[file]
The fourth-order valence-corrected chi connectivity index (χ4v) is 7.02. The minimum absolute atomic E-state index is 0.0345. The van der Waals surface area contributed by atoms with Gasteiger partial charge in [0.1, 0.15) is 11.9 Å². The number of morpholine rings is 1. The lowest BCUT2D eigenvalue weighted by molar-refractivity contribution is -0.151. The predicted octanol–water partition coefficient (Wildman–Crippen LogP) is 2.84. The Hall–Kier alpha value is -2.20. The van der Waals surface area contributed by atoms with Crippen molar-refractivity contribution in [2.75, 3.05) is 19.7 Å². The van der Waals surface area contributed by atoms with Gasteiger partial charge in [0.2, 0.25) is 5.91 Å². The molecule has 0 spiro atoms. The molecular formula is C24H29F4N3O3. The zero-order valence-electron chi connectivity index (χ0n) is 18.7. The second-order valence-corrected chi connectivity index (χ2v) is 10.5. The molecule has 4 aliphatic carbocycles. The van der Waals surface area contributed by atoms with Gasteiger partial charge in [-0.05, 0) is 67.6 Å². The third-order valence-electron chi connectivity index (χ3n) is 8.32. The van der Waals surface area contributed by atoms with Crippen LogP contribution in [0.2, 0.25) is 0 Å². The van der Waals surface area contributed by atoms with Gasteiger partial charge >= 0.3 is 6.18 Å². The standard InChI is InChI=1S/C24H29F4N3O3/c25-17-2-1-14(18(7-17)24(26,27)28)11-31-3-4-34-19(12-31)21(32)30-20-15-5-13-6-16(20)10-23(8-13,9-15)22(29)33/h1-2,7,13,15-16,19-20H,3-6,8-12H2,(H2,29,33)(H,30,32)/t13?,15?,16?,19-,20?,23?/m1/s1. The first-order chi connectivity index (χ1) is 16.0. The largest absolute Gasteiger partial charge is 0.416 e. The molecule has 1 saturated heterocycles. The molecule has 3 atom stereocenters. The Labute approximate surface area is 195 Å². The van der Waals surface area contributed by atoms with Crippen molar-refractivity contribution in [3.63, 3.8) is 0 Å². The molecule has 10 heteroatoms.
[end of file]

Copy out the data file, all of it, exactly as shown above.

The fourth-order valence-corrected chi connectivity index (χ4v) is 7.02. The minimum absolute atomic E-state index is 0.0345. The van der Waals surface area contributed by atoms with Gasteiger partial charge in [0.1, 0.15) is 11.9 Å². The number of morpholine rings is 1. The lowest BCUT2D eigenvalue weighted by molar-refractivity contribution is -0.151. The predicted octanol–water partition coefficient (Wildman–Crippen LogP) is 2.84. The Hall–Kier alpha value is -2.20. The van der Waals surface area contributed by atoms with Crippen molar-refractivity contribution in [2.75, 3.05) is 19.7 Å². The van der Waals surface area contributed by atoms with Gasteiger partial charge in [0.2, 0.25) is 5.91 Å². The molecule has 0 spiro atoms. The molecular formula is C24H29F4N3O3. The zero-order valence-electron chi connectivity index (χ0n) is 18.7. The second-order valence-corrected chi connectivity index (χ2v) is 10.5. The molecule has 4 aliphatic carbocycles. The van der Waals surface area contributed by atoms with Gasteiger partial charge in [-0.05, 0) is 67.6 Å². The third-order valence-electron chi connectivity index (χ3n) is 8.32. The van der Waals surface area contributed by atoms with Crippen LogP contribution in [0.2, 0.25) is 0 Å². The van der Waals surface area contributed by atoms with Gasteiger partial charge >= 0.3 is 6.18 Å². The standard InChI is InChI=1S/C24H29F4N3O3/c25-17-2-1-14(18(7-17)24(26,27)28)11-31-3-4-34-19(12-31)21(32)30-20-15-5-13-6-16(20)10-23(8-13,9-15)22(29)33/h1-2,7,13,15-16,19-20H,3-6,8-12H2,(H2,29,33)(H,30,32)/t13?,15?,16?,19-,20?,23?/m1/s1. The first-order chi connectivity index (χ1) is 16.0. The largest absolute Gasteiger partial charge is 0.416 e. The molecule has 1 saturated heterocycles. The molecule has 3 atom stereocenters. The Labute approximate surface area is 195 Å². The van der Waals surface area contributed by atoms with Crippen molar-refractivity contribution in [3.63, 3.8) is 0 Å². The molecule has 10 heteroatoms.